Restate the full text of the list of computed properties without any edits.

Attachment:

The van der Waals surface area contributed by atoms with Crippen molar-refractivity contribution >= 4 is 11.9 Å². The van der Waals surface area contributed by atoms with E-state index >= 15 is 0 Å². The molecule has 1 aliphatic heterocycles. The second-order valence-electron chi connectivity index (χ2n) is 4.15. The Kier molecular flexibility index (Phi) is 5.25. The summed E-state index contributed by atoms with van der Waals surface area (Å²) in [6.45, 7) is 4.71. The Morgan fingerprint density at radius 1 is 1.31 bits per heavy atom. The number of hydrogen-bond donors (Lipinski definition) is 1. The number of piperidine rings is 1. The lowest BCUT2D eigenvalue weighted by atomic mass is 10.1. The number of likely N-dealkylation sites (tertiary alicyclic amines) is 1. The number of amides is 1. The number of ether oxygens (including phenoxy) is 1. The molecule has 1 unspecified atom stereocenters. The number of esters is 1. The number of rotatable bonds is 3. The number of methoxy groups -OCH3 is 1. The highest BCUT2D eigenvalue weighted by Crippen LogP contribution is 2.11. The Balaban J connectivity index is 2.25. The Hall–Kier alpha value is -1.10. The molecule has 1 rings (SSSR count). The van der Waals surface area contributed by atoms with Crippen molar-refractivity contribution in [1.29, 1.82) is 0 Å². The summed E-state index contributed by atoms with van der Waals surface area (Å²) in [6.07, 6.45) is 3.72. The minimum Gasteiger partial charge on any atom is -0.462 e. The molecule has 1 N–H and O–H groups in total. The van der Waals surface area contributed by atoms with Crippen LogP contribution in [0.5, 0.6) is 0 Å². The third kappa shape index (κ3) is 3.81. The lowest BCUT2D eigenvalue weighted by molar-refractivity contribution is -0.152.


The van der Waals surface area contributed by atoms with Crippen molar-refractivity contribution >= 4 is 11.9 Å². The van der Waals surface area contributed by atoms with E-state index >= 15 is 0 Å². The molecule has 1 aliphatic heterocycles. The second-order valence-electron chi connectivity index (χ2n) is 4.15. The Kier molecular flexibility index (Phi) is 5.25. The summed E-state index contributed by atoms with van der Waals surface area (Å²) in [6.45, 7) is 4.71. The Morgan fingerprint density at radius 1 is 1.31 bits per heavy atom. The number of hydrogen-bond donors (Lipinski definition) is 1. The number of piperidine rings is 1. The lowest BCUT2D eigenvalue weighted by atomic mass is 10.1. The number of likely N-dealkylation sites (tertiary alicyclic amines) is 1. The number of amides is 1. The number of ether oxygens (including phenoxy) is 1. The molecule has 1 unspecified atom stereocenters. The number of esters is 1. The number of rotatable bonds is 3. The number of methoxy groups -OCH3 is 1. The highest BCUT2D eigenvalue weighted by Crippen LogP contribution is 2.11. The Balaban J connectivity index is 2.25. The Hall–Kier alpha value is -1.10. The molecule has 1 rings (SSSR count). The van der Waals surface area contributed by atoms with Crippen molar-refractivity contribution in [1.29, 1.82) is 0 Å². The summed E-state index contributed by atoms with van der Waals surface area (Å²) in [6.07, 6.45) is 3.72. The minimum Gasteiger partial charge on any atom is -0.462 e. The molecule has 1 N–H and O–H groups in total. The van der Waals surface area contributed by atoms with Crippen LogP contribution in [0.5, 0.6) is 0 Å². The third kappa shape index (κ3) is 3.81. The lowest BCUT2D eigenvalue weighted by molar-refractivity contribution is -0.152.